The PsPK3 and PsPK5 genes of the garden pea encode protein-serine/threonine kinases whose catalytic domains are closely related to known signal transducing kinases from animals and fungi. The PsPK3 polypeptide is predicted to be located in the nucleus, whereas PsPK5 is a homologue of NPH1, the probable blue light receptor for phototropism from Arabidopsis. We found previously that when etiolated pea seedlings are illuminated with continuous white light, PsPK3 and PsPK5 transcript levels within apical buds decline substantially, reaching their minimum levels within one day of exposure to light. The role of light in regulating the expression of the PsPK3 and PsPK5 genes was investigated further. To gain insight into the rapidity with which expression changes, 6-day old, dark-grown pea seedlings were transferred to continuous white light, and PsPK3 and PsPK5 RNA levels monitored over the ensuing 24 h. While transcripts from the RbcS gene family increase, the PsPK3 and PsPK5 mRNAs decline rapidly to their minimum levels. PsPK5 mRNA declines 10-fold in ca. 2 h, whereas PsPK3 mRNA declines 4-fold in ca. 8 h. We used single pulses of light to elucidate which photoreceptor triggers the negative regulation of PsPK3 and PsPK5 gene expression. To assess phytochrome involvement, etiolated seedlings were treated with single pulses of red light, red followed by far-red light, or far-red light alone. RbcS induction by a red light pulse is reversible with a subsequent far-red light pulse, clearly showing that phytochrome mediates its induction. Likewise, RbcS expression is induced with a single pulse of blue light or a dichromatic pulse of red+blue light. However, none of these pulses trigger the PsPK3 and PsPK5 mRNA levels to decline. Given the lack of effectiveness of light pulses, etiolated seedlings were transferred to continuous light of three different qualities to determine the spectral sensitivity of PsPK3 and PsPK5 gene expression. Exposure to continuous red, continuous far-red, or continuous blue light causes the PsPK3 and PsPK5 mRNAs to decline and transcripts from the RbcS and Cab gene families to increase. One likely explanation is that phytochrome A mediates the responses of these genes to continuous far-red light. The effectiveness of continuous red light and blue light in triggering the reduction in PsPK3 and PsPK5 mRNA levels and the increase in RbcS and Cab mRNAs may imply the participation of additional phytochromes and/or cryptochromes. Thus, the PsPK3 and PsPK5 genes exhibit responsiveness to continuous light, but a lack of responsiveness to single light pulses that is unusual, and perhaps unique, among light-regulated genes.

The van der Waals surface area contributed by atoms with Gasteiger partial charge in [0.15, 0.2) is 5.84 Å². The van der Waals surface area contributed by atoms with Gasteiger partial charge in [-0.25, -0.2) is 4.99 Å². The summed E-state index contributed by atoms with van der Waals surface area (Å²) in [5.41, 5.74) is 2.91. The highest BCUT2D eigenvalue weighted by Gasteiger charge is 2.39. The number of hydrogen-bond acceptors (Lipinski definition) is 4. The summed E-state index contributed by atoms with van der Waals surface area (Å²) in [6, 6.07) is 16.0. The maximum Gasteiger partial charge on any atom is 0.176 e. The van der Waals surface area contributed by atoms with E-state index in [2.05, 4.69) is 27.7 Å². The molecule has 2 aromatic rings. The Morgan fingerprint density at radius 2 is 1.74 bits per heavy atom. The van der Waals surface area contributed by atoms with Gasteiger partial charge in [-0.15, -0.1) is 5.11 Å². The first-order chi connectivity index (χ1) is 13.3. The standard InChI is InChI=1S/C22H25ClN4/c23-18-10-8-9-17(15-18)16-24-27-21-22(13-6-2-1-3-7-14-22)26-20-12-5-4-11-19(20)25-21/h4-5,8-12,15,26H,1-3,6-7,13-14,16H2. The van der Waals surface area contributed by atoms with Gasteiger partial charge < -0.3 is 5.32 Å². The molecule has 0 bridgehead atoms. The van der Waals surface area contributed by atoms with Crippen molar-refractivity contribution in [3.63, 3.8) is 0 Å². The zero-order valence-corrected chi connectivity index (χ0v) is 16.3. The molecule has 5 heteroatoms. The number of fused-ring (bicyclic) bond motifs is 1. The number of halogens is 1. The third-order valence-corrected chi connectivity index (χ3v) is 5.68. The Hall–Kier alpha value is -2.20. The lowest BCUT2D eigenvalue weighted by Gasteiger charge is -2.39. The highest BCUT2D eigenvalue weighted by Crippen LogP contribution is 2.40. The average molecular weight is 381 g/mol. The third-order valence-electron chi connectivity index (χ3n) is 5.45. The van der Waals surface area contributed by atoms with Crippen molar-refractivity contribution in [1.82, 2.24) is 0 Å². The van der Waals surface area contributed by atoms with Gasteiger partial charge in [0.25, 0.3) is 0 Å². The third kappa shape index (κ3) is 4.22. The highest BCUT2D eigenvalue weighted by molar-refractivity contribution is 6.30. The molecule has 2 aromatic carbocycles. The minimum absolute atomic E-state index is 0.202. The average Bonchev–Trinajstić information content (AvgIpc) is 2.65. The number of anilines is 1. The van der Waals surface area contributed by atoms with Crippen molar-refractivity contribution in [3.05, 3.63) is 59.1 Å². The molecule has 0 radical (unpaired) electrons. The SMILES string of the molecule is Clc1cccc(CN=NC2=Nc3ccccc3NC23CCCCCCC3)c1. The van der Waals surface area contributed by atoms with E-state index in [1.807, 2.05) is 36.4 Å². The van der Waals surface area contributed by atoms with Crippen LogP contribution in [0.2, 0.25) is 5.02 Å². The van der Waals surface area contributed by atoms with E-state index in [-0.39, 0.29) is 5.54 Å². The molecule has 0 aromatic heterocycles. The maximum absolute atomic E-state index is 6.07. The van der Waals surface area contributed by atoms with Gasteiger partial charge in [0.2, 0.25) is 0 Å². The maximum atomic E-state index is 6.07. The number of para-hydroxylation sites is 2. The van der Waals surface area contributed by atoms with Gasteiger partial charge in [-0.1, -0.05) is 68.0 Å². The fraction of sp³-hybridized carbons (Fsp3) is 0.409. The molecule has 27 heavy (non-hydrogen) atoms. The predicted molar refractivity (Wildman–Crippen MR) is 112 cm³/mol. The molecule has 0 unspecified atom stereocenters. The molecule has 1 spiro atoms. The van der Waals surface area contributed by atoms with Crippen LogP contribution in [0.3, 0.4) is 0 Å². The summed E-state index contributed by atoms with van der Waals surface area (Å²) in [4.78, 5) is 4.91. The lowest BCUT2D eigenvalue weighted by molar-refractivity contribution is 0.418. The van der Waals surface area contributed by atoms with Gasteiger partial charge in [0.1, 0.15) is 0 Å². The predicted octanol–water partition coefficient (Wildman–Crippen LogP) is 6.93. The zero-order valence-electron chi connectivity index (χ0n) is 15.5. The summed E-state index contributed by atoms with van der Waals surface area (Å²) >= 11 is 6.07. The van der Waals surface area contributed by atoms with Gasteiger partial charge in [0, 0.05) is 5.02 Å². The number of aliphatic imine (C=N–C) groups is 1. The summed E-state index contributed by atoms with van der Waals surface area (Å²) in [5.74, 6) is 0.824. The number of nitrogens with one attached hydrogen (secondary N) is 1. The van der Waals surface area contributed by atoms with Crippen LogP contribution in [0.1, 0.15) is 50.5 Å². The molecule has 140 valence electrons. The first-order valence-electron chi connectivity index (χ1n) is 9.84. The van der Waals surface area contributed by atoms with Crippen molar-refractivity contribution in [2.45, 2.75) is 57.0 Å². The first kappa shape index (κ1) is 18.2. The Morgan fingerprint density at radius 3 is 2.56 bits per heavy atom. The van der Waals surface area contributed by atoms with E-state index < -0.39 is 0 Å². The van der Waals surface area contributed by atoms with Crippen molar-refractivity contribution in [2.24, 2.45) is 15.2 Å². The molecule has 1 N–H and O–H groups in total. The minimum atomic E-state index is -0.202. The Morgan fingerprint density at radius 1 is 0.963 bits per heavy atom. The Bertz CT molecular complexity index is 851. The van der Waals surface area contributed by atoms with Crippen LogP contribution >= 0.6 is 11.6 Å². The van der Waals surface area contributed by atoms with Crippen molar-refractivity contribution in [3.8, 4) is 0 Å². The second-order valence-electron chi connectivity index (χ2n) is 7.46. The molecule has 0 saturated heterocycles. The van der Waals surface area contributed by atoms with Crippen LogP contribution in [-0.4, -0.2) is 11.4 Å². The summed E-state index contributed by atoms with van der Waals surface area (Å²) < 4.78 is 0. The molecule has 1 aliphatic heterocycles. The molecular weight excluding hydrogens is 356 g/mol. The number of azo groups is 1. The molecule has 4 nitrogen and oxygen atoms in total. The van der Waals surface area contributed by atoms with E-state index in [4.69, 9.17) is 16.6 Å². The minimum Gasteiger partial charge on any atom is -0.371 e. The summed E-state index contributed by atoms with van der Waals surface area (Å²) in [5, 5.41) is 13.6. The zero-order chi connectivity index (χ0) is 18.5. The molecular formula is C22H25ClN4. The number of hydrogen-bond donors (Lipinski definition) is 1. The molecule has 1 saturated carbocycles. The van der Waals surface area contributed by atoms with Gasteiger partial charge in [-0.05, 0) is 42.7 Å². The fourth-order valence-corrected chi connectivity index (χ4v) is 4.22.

Plant Molecular Biology – Springer Journals
Published: Sep 29, 2004
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